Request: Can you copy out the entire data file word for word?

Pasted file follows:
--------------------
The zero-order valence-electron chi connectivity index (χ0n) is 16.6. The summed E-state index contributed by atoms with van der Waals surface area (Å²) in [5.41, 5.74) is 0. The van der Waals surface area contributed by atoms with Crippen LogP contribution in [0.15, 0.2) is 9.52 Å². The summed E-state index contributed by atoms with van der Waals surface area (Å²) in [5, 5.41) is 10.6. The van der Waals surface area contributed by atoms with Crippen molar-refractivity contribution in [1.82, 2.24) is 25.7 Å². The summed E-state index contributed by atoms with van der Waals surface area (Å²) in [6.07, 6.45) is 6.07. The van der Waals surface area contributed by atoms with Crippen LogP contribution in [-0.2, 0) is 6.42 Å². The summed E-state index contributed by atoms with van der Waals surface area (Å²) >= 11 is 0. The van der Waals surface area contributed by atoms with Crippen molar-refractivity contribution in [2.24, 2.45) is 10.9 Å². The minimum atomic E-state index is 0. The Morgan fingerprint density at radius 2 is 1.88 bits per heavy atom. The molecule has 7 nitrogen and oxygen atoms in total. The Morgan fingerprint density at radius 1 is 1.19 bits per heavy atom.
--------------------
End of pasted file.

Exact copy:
The zero-order valence-electron chi connectivity index (χ0n) is 16.6. The summed E-state index contributed by atoms with van der Waals surface area (Å²) in [5.41, 5.74) is 0. The van der Waals surface area contributed by atoms with Crippen LogP contribution in [0.15, 0.2) is 9.52 Å². The summed E-state index contributed by atoms with van der Waals surface area (Å²) in [5, 5.41) is 10.6. The van der Waals surface area contributed by atoms with Crippen molar-refractivity contribution in [1.82, 2.24) is 25.7 Å². The summed E-state index contributed by atoms with van der Waals surface area (Å²) in [6.07, 6.45) is 6.07. The van der Waals surface area contributed by atoms with Crippen LogP contribution in [-0.2, 0) is 6.42 Å². The summed E-state index contributed by atoms with van der Waals surface area (Å²) >= 11 is 0. The van der Waals surface area contributed by atoms with Crippen molar-refractivity contribution in [2.24, 2.45) is 10.9 Å². The minimum atomic E-state index is 0. The Morgan fingerprint density at radius 2 is 1.88 bits per heavy atom. The molecule has 7 nitrogen and oxygen atoms in total. The Morgan fingerprint density at radius 1 is 1.19 bits per heavy atom.